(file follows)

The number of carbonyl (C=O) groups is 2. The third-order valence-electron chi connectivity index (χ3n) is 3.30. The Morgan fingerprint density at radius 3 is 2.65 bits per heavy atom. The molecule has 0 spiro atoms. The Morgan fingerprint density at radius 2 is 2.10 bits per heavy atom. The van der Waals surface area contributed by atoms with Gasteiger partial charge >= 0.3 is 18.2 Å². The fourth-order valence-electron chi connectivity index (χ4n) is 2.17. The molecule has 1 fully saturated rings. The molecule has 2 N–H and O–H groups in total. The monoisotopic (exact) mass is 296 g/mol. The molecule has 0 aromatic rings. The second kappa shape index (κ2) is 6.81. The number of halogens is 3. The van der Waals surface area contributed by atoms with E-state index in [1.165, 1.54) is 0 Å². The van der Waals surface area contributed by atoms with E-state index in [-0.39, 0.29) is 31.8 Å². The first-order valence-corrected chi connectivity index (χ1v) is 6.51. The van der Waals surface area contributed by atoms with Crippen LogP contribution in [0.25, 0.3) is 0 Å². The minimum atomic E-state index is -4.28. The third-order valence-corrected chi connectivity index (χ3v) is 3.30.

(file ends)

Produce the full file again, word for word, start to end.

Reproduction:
The number of carbonyl (C=O) groups is 2. The third-order valence-electron chi connectivity index (χ3n) is 3.30. The Morgan fingerprint density at radius 3 is 2.65 bits per heavy atom. The molecule has 0 spiro atoms. The Morgan fingerprint density at radius 2 is 2.10 bits per heavy atom. The van der Waals surface area contributed by atoms with Gasteiger partial charge >= 0.3 is 18.2 Å². The fourth-order valence-electron chi connectivity index (χ4n) is 2.17. The molecule has 1 fully saturated rings. The molecule has 2 N–H and O–H groups in total. The monoisotopic (exact) mass is 296 g/mol. The molecule has 0 aromatic rings. The second kappa shape index (κ2) is 6.81. The number of halogens is 3. The van der Waals surface area contributed by atoms with E-state index in [1.165, 1.54) is 0 Å². The van der Waals surface area contributed by atoms with E-state index in [-0.39, 0.29) is 31.8 Å². The first-order valence-corrected chi connectivity index (χ1v) is 6.51. The van der Waals surface area contributed by atoms with Crippen LogP contribution in [0.25, 0.3) is 0 Å². The minimum atomic E-state index is -4.28. The third-order valence-corrected chi connectivity index (χ3v) is 3.30.